Food and all of its permutations is just one of the ways (there is also music, writing, art) I connect with my creativity.  Food and I go way back, as it were, to a somewhat tempestuous relationship, one where control and obsession vie for center stage. Despite the turbulence, I have to (want to) eat and I try to enjoy all aspects of it, and as I get older and wiser, this becomes easier.  I want the food I eat to be healthy and delicious, but not stringent in any direction.  I want it to be local, seasonal and organic and this has been the case for so long, I take it for granted.  This year, the 50′ vegetable garden I started sucked me into its earthen vortex and the camera came out with a regularity that had not existed since art school.  It feels good- no great- to be in the dirt, behind the lens, and leafing through beautiful cookbooks and food blogs to find ideas for how to eat from its harvest.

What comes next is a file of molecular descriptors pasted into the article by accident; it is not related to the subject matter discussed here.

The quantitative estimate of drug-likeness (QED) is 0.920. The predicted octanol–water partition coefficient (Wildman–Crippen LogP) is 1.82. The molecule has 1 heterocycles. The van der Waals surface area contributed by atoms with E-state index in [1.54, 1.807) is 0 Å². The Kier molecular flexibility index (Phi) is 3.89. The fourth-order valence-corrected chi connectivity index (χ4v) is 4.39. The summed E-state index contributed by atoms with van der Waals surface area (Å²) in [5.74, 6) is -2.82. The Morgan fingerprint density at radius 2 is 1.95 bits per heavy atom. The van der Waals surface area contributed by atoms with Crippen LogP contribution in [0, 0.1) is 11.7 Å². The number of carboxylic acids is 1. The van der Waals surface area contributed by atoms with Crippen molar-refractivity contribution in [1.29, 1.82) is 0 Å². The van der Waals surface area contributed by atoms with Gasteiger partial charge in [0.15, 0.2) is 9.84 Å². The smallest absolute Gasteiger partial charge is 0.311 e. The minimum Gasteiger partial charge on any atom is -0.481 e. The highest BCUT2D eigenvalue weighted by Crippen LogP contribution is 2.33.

People who love food- now here comes a sweeping generalization- are fun.  They are connected to their senses and the concept of enjoyment.  My grandmother was the first foodie I knew.  More on her later.  Focusing on food, wine, tastes, textures, pairings, plating, colors and scintillations feels at times like an indulgent escape from an often bleak world, but if it is done deliberately with eyes wide open, does that constitute escape?  People who grow food are necessarily connected to the weather, elements and seasons.  They almost automatically eat what is in season when it is fresh and new.  The transitory nature of seasonal food elicits gratitude, a reminder of the fleeting nature of this particular taste and color.  With a certain ersatz informed urgency, we prepare the week’s bounty.  This blog celebrates my gardening efforts and the efforts of other local gardeners and farmers.  It celebrates the fields, water, forest and obviously, dirt.  It celebrates cooking, food writing, inspiration I find from established bloggers and authors, photography and spending time in the kitchen with my man, chris.

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